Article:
1. ## Monoids and Groups

Can I get help on the following problem:
Is the additive group of rationals isomorphic to the multiplicative group of non-zero rationals.

2. Originally Posted by thomas_donald
Can I get help on the following problem:
Is the additive group of rationals isomorphic to the multiplicative group of non-zero rationals.
Assume that such an isomorphism does exist.

Let

$\displaystyle \theta$ : $\displaystyle (\mathbb{Q}, +)$ $\displaystyle \rightarrow$ $\displaystyle (\mathbb{Q} ^ \times,\times)$

Then for all $\displaystyle q \in \mathbb{Q}$ we have:

$\displaystyle \theta(q + q) = \theta (q) \theta(q)$

as $\displaystyle \theta$ is an isomorphism.

Can you see where a contradiction could lie in this arguement?

Spoiler:
As $\displaystyle \theta$ is an isomorphism, there exists a q such that $\displaystyle \theta(q) = 2$, so...

Hope this helps.

3. Thanks a lot. I get it.
If we take 2=(2q)=(q)*(q) we get: (q)=square root of 2
which does not belong to Q.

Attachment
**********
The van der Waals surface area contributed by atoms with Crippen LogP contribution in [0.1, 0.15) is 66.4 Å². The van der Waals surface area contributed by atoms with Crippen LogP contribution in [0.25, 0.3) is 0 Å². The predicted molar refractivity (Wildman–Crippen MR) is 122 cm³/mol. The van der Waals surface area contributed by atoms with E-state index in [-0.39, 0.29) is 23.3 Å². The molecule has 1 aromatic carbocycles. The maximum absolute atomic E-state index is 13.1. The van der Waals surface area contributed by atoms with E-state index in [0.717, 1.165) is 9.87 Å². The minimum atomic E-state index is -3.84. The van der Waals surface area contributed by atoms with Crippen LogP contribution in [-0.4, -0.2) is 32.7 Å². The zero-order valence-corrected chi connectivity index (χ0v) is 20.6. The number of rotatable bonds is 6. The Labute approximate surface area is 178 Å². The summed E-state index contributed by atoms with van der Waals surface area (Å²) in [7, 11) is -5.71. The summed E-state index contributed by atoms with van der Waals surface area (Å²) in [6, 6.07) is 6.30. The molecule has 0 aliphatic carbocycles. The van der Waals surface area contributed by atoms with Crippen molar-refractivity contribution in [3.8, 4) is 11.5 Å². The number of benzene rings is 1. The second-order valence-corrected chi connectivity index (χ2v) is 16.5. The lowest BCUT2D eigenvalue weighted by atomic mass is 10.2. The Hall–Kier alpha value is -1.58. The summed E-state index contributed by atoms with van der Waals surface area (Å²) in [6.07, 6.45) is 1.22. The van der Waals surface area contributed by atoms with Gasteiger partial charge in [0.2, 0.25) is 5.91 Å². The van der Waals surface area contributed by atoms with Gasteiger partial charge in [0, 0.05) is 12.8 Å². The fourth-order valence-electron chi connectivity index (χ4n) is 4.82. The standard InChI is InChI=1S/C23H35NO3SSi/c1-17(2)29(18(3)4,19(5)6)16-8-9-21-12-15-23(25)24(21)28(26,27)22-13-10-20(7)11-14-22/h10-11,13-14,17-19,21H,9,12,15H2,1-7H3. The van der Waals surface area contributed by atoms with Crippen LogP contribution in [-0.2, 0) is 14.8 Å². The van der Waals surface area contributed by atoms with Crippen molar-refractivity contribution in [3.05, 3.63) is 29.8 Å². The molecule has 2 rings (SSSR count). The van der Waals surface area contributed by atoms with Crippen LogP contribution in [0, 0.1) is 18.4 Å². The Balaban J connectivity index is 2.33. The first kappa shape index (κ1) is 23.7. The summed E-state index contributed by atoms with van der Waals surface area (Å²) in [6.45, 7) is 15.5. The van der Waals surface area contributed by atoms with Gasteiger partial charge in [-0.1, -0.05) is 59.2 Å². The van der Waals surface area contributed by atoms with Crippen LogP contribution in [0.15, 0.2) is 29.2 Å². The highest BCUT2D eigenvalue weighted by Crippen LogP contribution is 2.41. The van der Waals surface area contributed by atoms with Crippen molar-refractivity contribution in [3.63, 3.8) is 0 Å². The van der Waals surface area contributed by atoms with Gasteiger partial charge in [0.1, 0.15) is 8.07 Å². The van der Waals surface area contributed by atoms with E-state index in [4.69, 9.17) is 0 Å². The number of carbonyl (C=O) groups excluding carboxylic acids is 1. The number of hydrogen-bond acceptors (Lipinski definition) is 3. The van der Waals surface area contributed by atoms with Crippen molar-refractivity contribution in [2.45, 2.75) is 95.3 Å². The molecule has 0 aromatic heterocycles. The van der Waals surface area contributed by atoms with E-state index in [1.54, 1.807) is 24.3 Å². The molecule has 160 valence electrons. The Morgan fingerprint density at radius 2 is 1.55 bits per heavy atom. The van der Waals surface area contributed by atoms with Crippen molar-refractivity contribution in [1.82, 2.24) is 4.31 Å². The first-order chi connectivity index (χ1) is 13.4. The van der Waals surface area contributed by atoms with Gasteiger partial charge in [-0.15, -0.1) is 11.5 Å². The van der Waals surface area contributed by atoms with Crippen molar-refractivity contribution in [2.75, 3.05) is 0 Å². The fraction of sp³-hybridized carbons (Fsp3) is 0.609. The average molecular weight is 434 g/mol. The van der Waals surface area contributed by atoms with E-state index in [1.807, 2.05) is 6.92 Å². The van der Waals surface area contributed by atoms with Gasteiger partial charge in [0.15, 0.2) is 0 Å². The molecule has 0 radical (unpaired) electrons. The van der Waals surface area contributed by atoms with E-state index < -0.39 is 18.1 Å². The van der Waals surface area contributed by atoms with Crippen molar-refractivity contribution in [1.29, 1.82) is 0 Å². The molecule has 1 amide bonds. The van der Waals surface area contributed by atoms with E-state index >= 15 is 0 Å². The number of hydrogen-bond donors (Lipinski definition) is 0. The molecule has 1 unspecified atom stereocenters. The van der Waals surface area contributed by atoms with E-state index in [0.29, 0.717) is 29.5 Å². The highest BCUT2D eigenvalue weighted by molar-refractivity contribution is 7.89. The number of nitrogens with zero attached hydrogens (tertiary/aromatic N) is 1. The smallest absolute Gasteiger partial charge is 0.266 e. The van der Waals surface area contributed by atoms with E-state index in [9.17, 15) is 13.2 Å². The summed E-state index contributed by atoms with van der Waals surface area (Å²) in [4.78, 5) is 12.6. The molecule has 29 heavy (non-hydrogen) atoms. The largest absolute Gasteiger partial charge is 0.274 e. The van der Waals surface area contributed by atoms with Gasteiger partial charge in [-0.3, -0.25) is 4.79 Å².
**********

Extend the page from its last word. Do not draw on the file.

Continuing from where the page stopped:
Great.

4. nice one.

5. Originally Posted by thomas_donald
Can I get help on the following problem:
Is the additive group of rationals isomorphic to the multiplicative group of non-zero rationals.
There is another way to see the non-isomorphism. In $\displaystyle \mathbb{Q}^{\times}$ there exists an element, different from the identity, which when multiplied on itself produces the identity. This is $\displaystyle -1$ since $\displaystyle (-1)^2=1$. However, in $\displaystyle \mathbb{Q}$ under addition you cannot find an element which when added to itself will produce the identity other than the identity. Thus, the two cannot be isomorphic.